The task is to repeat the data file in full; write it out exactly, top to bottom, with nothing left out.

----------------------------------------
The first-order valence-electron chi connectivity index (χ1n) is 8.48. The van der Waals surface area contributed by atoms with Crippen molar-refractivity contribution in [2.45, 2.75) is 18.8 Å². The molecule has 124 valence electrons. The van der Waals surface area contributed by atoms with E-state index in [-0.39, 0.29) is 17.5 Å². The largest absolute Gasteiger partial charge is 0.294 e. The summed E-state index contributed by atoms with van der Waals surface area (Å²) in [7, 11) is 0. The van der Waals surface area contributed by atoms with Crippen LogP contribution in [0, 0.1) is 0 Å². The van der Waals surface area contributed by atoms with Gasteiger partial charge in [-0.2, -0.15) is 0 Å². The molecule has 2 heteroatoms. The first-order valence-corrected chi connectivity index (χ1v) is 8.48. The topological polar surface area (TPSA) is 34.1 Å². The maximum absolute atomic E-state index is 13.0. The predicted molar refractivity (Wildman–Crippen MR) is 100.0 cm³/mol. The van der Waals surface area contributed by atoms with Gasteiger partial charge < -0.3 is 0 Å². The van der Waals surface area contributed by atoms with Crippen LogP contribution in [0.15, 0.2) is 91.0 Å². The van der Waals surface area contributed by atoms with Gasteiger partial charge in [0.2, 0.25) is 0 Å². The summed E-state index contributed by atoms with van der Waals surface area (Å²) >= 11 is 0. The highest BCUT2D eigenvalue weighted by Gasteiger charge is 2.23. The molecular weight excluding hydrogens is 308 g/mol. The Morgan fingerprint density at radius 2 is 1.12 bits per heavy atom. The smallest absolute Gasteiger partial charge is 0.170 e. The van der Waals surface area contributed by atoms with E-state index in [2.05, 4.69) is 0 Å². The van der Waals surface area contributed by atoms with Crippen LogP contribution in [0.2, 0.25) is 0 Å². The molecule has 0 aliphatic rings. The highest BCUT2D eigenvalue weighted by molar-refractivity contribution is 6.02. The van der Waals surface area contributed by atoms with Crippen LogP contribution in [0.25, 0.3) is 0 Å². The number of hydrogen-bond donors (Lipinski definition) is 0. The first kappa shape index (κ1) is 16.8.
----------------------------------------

The first-order valence-electron chi connectivity index (χ1n) is 8.48. The van der Waals surface area contributed by atoms with Crippen molar-refractivity contribution in [2.45, 2.75) is 18.8 Å². The molecule has 124 valence electrons. The van der Waals surface area contributed by atoms with E-state index in [-0.39, 0.29) is 17.5 Å². The largest absolute Gasteiger partial charge is 0.294 e. The summed E-state index contributed by atoms with van der Waals surface area (Å²) in [7, 11) is 0. The van der Waals surface area contributed by atoms with Crippen LogP contribution in [0, 0.1) is 0 Å². The van der Waals surface area contributed by atoms with Gasteiger partial charge in [-0.2, -0.15) is 0 Å². The molecule has 2 heteroatoms. The first-order valence-corrected chi connectivity index (χ1v) is 8.48. The topological polar surface area (TPSA) is 34.1 Å². The maximum absolute atomic E-state index is 13.0. The predicted molar refractivity (Wildman–Crippen MR) is 100.0 cm³/mol. The van der Waals surface area contributed by atoms with Gasteiger partial charge < -0.3 is 0 Å². The van der Waals surface area contributed by atoms with Crippen LogP contribution in [0.15, 0.2) is 91.0 Å². The van der Waals surface area contributed by atoms with Gasteiger partial charge in [0.2, 0.25) is 0 Å². The summed E-state index contributed by atoms with van der Waals surface area (Å²) >= 11 is 0. The highest BCUT2D eigenvalue weighted by Gasteiger charge is 2.23. The molecular weight excluding hydrogens is 308 g/mol. The Morgan fingerprint density at radius 2 is 1.12 bits per heavy atom. The smallest absolute Gasteiger partial charge is 0.170 e. The van der Waals surface area contributed by atoms with E-state index in [2.05, 4.69) is 0 Å². The van der Waals surface area contributed by atoms with Crippen LogP contribution in [0.2, 0.25) is 0 Å². The molecule has 0 aliphatic rings. The highest BCUT2D eigenvalue weighted by molar-refractivity contribution is 6.02. The van der Waals surface area contributed by atoms with Crippen LogP contribution in [0.25, 0.3) is 0 Å². The number of hydrogen-bond donors (Lipinski definition) is 0. The first kappa shape index (κ1) is 16.8.